There’s a scene in the Royal Tennenbaums where Owen Wilson’s character is hurt and bewildered by a reviewer pointedly saying he was not a genius. It’s a mystery to him why someone would specifically have to specifically rule out the possibility of his genius.
Well, sometimes you have to.
Case in point: Anton Newcombe. He’s not a genius but he acts like one.
Despite looking like the very model of a visionary rock star, his lack of genius and his delusional self-regard are his defining traits.
Throughout Dig, Anton Newcombe is portrayed as a self-destructive villain/force of rock ‘n’ roll nature. His villainy is mitigated by two factors: the strong likelihood that he suffers from mental illness and his supposed artistic gifts. Throughout the movie, his peers say he’s an insufferable, abusive monster but that his talent makes it worth putting up with.
But the Newcombe’s music is at best mediocre. He writes a lot of songs, but the secret to his prolific songwriting seems obvious: all of his songs sound the same.
All of his songs are three-chord or less drone-rockers with riffs lifted from the Stones or the Kinks as ornamentation. And it’s flawed at the core. It’s music for people on heroin performed by people on speed. He never bothers to sit still and write a song, he just agitates to find an excuse to use the sitar in the corner of the studio.
And, music aside, his wordplay and references are just the worst. Start with the band’s name. He’s trying to mix pop and terror in a quip, the same way Marilyn Manson did when he picked his name. And serially uninspired hack Manson looks like a genius in comparison. It’s memorable, alliterative and short. Brian Jonestown Massacre is long, forced and without purpose: the band sounds sort of like Brian Jones-era Stones so what’s the point? (Had I been on hand when the band was forming I would have strongly argued for simply “Jonestown.”)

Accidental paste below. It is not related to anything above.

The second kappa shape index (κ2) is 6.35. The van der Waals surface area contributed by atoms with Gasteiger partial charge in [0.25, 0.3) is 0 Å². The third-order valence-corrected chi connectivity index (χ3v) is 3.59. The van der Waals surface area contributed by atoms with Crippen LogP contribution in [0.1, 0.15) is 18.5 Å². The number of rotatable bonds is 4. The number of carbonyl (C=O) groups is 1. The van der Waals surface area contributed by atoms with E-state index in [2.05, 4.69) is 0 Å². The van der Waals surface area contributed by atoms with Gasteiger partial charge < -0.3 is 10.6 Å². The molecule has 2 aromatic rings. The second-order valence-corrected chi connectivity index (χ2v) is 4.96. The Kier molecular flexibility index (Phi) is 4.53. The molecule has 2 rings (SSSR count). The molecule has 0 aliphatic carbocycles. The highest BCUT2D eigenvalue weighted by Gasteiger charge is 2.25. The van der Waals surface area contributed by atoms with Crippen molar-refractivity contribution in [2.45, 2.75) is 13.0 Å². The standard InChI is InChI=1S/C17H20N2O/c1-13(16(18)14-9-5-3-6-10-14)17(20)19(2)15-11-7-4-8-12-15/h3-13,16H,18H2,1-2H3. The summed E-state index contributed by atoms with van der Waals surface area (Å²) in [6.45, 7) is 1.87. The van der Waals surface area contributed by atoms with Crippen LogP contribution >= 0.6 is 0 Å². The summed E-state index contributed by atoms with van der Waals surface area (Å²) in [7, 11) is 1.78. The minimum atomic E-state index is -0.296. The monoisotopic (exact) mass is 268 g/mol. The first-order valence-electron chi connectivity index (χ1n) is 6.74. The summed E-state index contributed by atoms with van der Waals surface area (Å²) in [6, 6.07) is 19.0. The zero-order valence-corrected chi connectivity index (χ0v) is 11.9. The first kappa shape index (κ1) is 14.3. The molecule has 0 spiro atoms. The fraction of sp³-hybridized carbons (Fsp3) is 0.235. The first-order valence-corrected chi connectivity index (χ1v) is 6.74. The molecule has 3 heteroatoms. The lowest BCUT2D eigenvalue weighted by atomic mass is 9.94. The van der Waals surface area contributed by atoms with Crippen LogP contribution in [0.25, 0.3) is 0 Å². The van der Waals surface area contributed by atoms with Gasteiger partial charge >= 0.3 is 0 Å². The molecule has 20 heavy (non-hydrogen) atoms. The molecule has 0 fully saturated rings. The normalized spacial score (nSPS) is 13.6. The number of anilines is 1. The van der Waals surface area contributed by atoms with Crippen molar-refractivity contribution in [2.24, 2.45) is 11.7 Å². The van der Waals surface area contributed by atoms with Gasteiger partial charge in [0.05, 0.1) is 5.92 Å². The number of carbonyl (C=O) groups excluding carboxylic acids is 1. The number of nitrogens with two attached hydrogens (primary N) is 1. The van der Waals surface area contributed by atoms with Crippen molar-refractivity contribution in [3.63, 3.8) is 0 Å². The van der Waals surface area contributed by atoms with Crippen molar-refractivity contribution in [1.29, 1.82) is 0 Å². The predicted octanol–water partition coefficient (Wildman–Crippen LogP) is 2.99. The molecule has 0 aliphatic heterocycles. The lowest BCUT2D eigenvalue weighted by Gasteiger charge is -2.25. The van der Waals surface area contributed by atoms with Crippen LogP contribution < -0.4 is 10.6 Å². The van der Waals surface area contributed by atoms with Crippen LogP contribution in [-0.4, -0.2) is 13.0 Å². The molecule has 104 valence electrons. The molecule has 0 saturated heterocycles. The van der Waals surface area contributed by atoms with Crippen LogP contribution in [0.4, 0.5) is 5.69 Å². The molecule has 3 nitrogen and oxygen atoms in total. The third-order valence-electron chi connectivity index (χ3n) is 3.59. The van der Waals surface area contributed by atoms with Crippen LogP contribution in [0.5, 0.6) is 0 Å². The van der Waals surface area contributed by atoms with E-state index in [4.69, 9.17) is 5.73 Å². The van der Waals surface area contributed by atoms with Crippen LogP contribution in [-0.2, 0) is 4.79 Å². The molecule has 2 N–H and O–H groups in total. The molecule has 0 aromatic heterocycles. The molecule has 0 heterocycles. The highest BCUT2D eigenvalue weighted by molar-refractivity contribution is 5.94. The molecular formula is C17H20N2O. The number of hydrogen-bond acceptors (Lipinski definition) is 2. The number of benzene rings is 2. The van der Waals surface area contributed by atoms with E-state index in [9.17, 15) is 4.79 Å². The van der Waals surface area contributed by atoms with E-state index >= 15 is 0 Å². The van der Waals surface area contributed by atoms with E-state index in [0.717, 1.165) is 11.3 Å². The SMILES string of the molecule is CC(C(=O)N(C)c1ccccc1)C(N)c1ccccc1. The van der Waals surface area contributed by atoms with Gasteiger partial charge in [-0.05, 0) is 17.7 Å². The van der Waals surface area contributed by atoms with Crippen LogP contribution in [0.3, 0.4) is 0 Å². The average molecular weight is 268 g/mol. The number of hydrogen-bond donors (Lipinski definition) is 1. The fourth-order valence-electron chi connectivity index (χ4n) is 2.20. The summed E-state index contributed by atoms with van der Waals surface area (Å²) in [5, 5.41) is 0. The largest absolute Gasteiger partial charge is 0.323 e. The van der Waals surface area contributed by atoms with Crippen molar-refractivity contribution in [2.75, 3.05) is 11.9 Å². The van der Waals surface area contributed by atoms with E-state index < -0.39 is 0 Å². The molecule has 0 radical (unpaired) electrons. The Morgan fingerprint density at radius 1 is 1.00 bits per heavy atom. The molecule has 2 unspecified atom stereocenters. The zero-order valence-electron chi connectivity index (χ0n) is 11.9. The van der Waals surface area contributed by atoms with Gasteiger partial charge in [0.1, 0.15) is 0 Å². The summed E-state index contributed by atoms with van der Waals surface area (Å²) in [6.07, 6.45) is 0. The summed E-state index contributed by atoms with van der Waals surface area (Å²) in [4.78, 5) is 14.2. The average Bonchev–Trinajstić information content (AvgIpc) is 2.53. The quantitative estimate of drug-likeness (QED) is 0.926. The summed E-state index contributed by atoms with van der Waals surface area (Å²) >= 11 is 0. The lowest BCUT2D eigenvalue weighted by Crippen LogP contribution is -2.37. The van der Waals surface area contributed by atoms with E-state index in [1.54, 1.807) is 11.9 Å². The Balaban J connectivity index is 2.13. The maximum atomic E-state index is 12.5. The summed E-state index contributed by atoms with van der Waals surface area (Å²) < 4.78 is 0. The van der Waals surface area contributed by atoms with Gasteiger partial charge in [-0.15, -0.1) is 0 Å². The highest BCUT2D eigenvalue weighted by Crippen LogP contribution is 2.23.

Same thing goes for all their album titles. Their Satanic Majesties’ Other Request, Bring it All Back Home Again, And This is Our Music are all callbacks to better albums. But for what purpose? Her Satanic Majesties Request is a weird record title to begin with. Nothing is really gained by adding the word “other.” And that’s the most ambitious repurposing of the lot.
To be fair, there’s a reasonably good idea at the core of the band: mixing late 60s classic rock with late 80s/early 90s shoe-gazer droning. Not a bad idea! Primal Scream took similar ingredients, added electronica, and made Screamadelica, an album that sounds dated now because everybody’s ripped it off since then.
Jonestown’s drone-rock execution leaves a lot to be desired, though. There’s nary a hook to be found in BJM’s catalogue. After listening to them for three hours the only thing that stuck in my mind was the faux hippy invitation at the start of Satanic Majesties, which I only remembered because it was so half-assed and perplexing (is it supposed to be funny or sincere or what?). Despite Newcombe’s gift for dynamics (his greatest strength) the hypnotic idea of drone rock is only attained in fits and starts.
With three guitar players and a full time tambourine player, the band has a serious overstaffing problem. The tambourine man seems like a cool enough guy in the movie, a go-along, get-along goofy hipster type. He looks like a cross between Mick Jagger and Beyond the Valley of the Dolls’ Z-man (he’s packed on some pounds since and wears a knit hat on stage, so he’s presumably bald) but his value as a stage prop comes with the terrible price of having tambourine in every single song. And not to be a dick about it, but you really don’t need three guys to strum an open e chord.
Anyway, on their most recent albums they discovered electronica about ten year too late and it sounds OK. Their best song is probably the edit of “Straight Up And Down” that plays over the opening credits of Boardwalk Empire. They cut out the vocals, which have the exact same melody as “Get Off My Cloud,” and the result sounds like the Velvet Underground cirica Loaded with Between the Buttons era Keith Richards soloing over it. The tambourine is still distracting, though.
So, in the end, say what you will about the Dandy Warhols, at least they wrote some shit you can hum.